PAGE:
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Fan, Jianping (2013): Application of telemetry system in xenogeneic cardiac transplantation using a heterotopic thoracic model. Dissertation, LMU München: Medizinische Fakultät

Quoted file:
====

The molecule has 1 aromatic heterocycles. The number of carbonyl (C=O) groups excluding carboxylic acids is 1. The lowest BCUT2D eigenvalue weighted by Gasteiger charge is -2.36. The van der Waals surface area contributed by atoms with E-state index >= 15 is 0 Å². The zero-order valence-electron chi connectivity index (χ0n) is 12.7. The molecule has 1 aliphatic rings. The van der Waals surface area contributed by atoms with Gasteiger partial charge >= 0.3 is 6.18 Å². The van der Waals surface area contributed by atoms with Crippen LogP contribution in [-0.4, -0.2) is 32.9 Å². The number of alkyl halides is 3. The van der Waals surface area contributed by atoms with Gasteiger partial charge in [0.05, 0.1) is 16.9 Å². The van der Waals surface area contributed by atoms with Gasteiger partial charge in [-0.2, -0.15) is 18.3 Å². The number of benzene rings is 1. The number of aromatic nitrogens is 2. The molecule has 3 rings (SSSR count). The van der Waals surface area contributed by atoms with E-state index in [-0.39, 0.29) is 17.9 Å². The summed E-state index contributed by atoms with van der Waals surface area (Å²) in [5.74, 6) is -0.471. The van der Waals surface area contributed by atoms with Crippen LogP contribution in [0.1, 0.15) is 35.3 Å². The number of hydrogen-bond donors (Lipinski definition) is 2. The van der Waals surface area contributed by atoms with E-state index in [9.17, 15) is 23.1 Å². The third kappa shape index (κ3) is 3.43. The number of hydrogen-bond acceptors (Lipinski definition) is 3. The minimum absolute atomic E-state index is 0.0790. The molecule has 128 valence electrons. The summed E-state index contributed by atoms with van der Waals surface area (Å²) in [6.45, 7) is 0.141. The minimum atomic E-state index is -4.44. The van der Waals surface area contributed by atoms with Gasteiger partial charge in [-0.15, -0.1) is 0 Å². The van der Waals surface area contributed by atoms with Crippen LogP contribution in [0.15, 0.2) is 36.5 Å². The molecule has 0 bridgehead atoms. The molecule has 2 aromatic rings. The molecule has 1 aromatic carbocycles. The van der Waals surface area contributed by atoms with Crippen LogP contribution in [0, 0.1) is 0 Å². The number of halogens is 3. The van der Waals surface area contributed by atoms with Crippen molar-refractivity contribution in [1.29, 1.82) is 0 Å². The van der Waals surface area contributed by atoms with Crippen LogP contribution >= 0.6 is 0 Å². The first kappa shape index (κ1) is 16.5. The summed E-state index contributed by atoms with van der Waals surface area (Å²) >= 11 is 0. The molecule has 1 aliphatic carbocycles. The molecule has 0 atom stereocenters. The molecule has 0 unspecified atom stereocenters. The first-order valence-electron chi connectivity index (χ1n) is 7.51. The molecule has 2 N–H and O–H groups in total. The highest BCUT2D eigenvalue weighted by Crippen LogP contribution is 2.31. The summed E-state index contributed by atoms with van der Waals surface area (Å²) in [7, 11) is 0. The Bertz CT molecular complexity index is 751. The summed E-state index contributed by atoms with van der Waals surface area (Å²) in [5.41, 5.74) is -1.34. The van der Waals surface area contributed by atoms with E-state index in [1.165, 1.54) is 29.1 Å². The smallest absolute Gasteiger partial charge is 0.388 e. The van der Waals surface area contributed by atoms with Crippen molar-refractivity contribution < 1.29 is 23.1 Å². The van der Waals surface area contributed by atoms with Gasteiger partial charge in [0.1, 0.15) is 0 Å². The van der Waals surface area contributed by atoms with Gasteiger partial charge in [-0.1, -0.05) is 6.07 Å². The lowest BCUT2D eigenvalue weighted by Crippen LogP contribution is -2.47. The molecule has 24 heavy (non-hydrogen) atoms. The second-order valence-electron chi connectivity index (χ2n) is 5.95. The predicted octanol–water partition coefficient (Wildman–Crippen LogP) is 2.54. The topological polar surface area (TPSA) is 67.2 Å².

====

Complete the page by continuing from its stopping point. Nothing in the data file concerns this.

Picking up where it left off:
Xenotransplantation is thought to have the potential to solve the critical shortage of donor’s hearts with the development of genetically modified organ-source pigs and improvement of immunosuppressive strategies. As an appropriate preclinical animal model, the pig-to-baboon cardiac xenotransplantation model has been widely adopted. Traditionally, the evaluation of cardiac xenograft function in a pig-to-baboon model has been accomplished by means of palpation, ultrasound and biopsy. However, those methods pose increased risk of complications such as bleeding, infection, and apnea, leading to increased morbidity and mortality. Telemetric monitoring systems have been widely applied in the life science research involving a wide variety of animal models. These systems enable non-invasive, reliable and continuous measurements of cardiac xenograft function and provide information valuable for the improved understanding of transplantation pathophysiology. Importantly, these systems do not only avoid repeated anesthesia of the animals but also allow measurements independent from the effects of anesthetics. In preclinical pig-to-baboon xenotransplantations, telemetry systems have only been used in the heterotopic abdominal experiments. The aim of this study was the evaluation of a telemetry system for the monitoring of cardiac xenograft function after heterotopic thoracic cardiac xenotransplantation. Seven baboons underwent heterotopic thoracic cardiac xenotransplantation, for which double or triple transgenic pigs were used as donors. Hemodynamic parameters such as left ventricular peak systolic pressure (LVPSP), left ventricular end diastolic pressure (LVEDP), heart rate (HR), maximal rate of rise or decline of left ventricular pressure (±dP/dtmax), deviation of S-T segment, and the duration and amplitude of QRS complex in electrocardiogram (QRSA) were continuously monitored, using a telemetry system (DSI, St. Paul, MN, USA). Postoperatively, the serum levels of anti-pig antibodies (APA) were analyzed using a hemolytic assay with pig erythrocytes and the serum level of troponin was determined by the clinical laboratory on a daily basis. Based on the changes of troponin levels and APA levels, the baboons were grouped into elevated and unelevated. All parameters were compared between groups and between days. During the last two days of their survival, LVPSP, HR, +dP/dtmax, -dP/dtmax and QRSA were significantly lower in the baboons with elevated troponin compared to the group with unelevated troponin. Regarding specifically the group of baboons with elevation of troponin, the following observation was made: LVPSP, HR, -dP/dtmax, and QRSA decreased significantly on the day elevation of troponin was observed and the next day. In addition, The decrease of the parameter +dP/dtmax was significant one day after troponin increased. In contrast, the analysis of the group of baboons with elevated anti-pig antibodies revealed no significant changes in hemodynamic or electrocardiographic parameters before and after the rise of antibodies. In conclusion, this study demonstrates the ability of the telemetry system to assess changes in xenograft function in the heterotopic thoracic pig-to-baboon cardiac xenotransplant model. In particular, the parameters LVPSP, HR, ±dP/dtmax and QRSA are perceived to be reliable indicators of myocardial damage associated with graft rejection at an early stage following cardiac xenotransplantation. The use of the telemetry system might help to guide immunosuppressive therapy and further improve graft survival in future experiments.